The service tech will inspect the electrical connections and test the voltage on system components. This is something most do-it-yourselfers don’t want to mess with, unless they’re handy with electrical issues and have the proper equipment.

Broken, loose, or disconnected connections can mean the system is not operating properly, efficiently, or safely, and increases the likelihood of component failure.

Lubricate Moving Parts

Moving parts without the correct amount of lubrication increases friction and decreases the system’s overall efficiency. Without proper lubrication parts wear more quickly.

Depending on the system, this is something DIYers can do — as long as they use the proper lubricant. But why bother? It’s something that service and repair techs from Arlington, Fort Worth, and Dallas contractors do during seasonal checkups.

Inspect Condensate Drain

If the drain for condensation from the air conditioner, furnace, or heat pump becomes obstructed water damage can occur, there could be high humidity levels inside the home, and there’s always the possibility of mold and bacteria growth occurring.

If air conditioning and heating equipment are located in an attic, be particularly on the look out for signs of a clogged drain — a water spot may appear on a first floor ceiling. If left unattended — as happened recently in an Arlington-area home — the ceiling can come crashing down from water that leaked from the condensate drain. A costly and messy repair ensued.

Check System Startup and Shutdown Controls

Service techs will check the startup and shutdown cycles, which are based on thermostat settings, to make sure the system is operating properly and not short-cycling. They will also check all operating pressures.

Clean Outside AC Unit

Clear any growth within two feet of the AC unit. Remove debris — grass, weeds, leaves. If there is a hose nearby, some techs will even “wash down” the coils for you.

If possible, shade the outdoor unit. Air in shaded space is typically five to six degrees cooler than surrounding air, which can be a big deal in an Arlington, Fort Worth, and Dallas summer. Proper shading can be up to 10 percent more efficient over a cooling season.

Cleaning Fan Blades

If needed, either you or the service tech should clean the fan blades and coils before the cooling season begins in earnest.

Always turn off the power before attempting anything other than superficial cleaning. This can be done at the breaker by the AC unit.

Remove the fan grill and fan blades. Gently brush off debris. Uncover the condenser coils and gently brush the dirt aside. Hose water from inside the unit, using plastic bags to protect the motor and other components. Check the base pan under the unit and remove any debris that has accumulated there as well.

If the condenser fan makes clicking or grating noises the blades may be striking an obstruction. If the blade is bent, do not straighten. Replace it. Otherwise, the blade may be unbalanced and could cause further damage.

Other Adjustments

  • The service tech will check and refill the refrigerant charge, if necessary. Not having the right amount of cooling refrigerant can lead to a damaged air compressor, which is a costly repair or replacement.
  • Clean and calibrate the blower system components for optimal airflow.
  • Adjust belts, if applicable.
  • If the unit outside needs lubrication, look for oil ports. These are usually plugged with rubber or metal caps. Use non-detergent lightweight SAE-20 oil and add no more than 10 drops per port.

Spring Air Conditioning Service

While not officially Spring yet, it’s time for homeowners in Arlington, Fort Worth, and Dallas to begin thinking about the coming hot weather and what it means to their heating, ventilation, and air conditioning (HVAC) equipment.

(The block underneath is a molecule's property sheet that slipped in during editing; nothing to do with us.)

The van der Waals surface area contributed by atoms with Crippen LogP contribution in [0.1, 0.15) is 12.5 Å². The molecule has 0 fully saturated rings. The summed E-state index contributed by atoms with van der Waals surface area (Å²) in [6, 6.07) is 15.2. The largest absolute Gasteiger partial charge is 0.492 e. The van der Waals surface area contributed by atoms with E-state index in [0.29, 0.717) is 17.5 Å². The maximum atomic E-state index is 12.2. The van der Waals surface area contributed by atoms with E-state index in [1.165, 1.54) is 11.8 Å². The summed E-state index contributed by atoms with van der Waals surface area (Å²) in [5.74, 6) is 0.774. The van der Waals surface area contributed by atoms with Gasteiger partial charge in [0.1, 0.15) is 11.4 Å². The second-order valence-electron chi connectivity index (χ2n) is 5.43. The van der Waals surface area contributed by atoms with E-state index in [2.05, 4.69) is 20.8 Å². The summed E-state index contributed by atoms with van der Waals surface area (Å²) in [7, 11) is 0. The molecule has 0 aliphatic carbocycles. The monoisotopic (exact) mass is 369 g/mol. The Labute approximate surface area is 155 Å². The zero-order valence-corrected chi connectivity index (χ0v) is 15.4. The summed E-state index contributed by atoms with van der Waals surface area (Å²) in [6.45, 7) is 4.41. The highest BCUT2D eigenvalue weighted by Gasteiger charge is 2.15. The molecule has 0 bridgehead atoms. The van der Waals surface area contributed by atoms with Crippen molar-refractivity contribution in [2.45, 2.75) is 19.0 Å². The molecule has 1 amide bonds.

As always, we start here: scheduling the Spring checkup with an HVAC professional in Arlington, Fort Worth, Dallas, or surrounding area. While many homeowners believe the Spring and Fall service checkups are an unnecessary expense, especially when their cooling are heating equipment are humming along just fine and dandy, it’s actually the best money they can spend on their homes annually.

But before we get to the benefits of Spring HVAC service checkups, let’s take a look at what’s ahead weather-wise.

The DFW Summer 2015 Forecast

Anybody who has lived in Arlington, Fort Worth, or Dallas for any length of time, knows it’s easy to predict summer weather: It’s gonna be hot, hot, hot; the only thing that’s unknown is how many days are we going to hit more than 100 degrees and more than 110.

The record for 100-degree days in a calendar year was 71 in 2011, with 42 consecutive in 1980 (nearly matched in 2011). The average is 18 days a year.

For grins, this Spring we’re taking a look at The Old Farmer’s Almanac, that folklore-ish reference book that contains weather forecasts, tide tables, planting charts, and all sorts of other fun stuff from gardening to trend predictions. It has been published continuously since 1792, making it the oldest continuously-published periodical in North America.

As a reference point, The Old Farmer’s Almanac derives its forecasts from a secret formula devised by founder Robert B. Thomas, who believed that weather was influenced by sunspots, which are magnetic storms on the surface of the Sun. The prediction formula has since been updated and modernized.

The Almanac employs three scientific disciplines to make long-range predictions: solar science (the study of sunspots and other solar activity); climatology (the study of prevailing weather patterns); and meteorology (study of atmosphere). The Almanac predicts weather trends and events by comparing solar patterns and historical weather conditions with current solar activity.

Is The Almanac, which uses the 30-year statistical averages prepared by the National Oceanic and Atmospheric Administration (NOAA), any more accurate than weather.com, accuweather.com, or the local weatherman in Arlington, Fort Worth, or Dallas?

Not necessarily so, but The Almanac holds its own with the others, hitting between 80 to 85 percent accuracy annually. Plus, The Almanac, with its rich history, it’s down-home tone, and folklore bent is just fun to read.